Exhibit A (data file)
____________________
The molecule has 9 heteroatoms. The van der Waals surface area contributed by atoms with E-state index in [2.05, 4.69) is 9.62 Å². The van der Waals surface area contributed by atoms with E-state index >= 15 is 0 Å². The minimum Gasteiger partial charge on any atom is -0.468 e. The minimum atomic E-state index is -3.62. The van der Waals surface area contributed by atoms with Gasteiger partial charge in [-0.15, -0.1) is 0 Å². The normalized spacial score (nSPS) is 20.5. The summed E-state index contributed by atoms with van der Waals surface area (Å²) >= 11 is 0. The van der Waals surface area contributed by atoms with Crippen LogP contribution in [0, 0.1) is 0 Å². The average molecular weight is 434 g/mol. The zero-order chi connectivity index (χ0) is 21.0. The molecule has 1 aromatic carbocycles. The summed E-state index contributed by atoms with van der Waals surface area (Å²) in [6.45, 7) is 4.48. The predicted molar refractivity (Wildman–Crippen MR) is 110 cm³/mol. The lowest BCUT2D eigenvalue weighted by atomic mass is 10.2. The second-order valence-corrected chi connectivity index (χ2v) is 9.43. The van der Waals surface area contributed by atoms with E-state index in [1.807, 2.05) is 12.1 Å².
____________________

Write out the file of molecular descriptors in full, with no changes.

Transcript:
The molecule has 9 heteroatoms. The van der Waals surface area contributed by atoms with E-state index in [2.05, 4.69) is 9.62 Å². The van der Waals surface area contributed by atoms with E-state index >= 15 is 0 Å². The minimum Gasteiger partial charge on any atom is -0.468 e. The minimum atomic E-state index is -3.62. The van der Waals surface area contributed by atoms with Gasteiger partial charge in [-0.15, -0.1) is 0 Å². The normalized spacial score (nSPS) is 20.5. The summed E-state index contributed by atoms with van der Waals surface area (Å²) >= 11 is 0. The van der Waals surface area contributed by atoms with Crippen LogP contribution in [0, 0.1) is 0 Å². The average molecular weight is 434 g/mol. The zero-order chi connectivity index (χ0) is 21.0. The molecule has 1 aromatic carbocycles. The summed E-state index contributed by atoms with van der Waals surface area (Å²) in [6.45, 7) is 4.48. The predicted molar refractivity (Wildman–Crippen MR) is 110 cm³/mol. The lowest BCUT2D eigenvalue weighted by atomic mass is 10.2. The second-order valence-corrected chi connectivity index (χ2v) is 9.43. The van der Waals surface area contributed by atoms with E-state index in [1.807, 2.05) is 12.1 Å².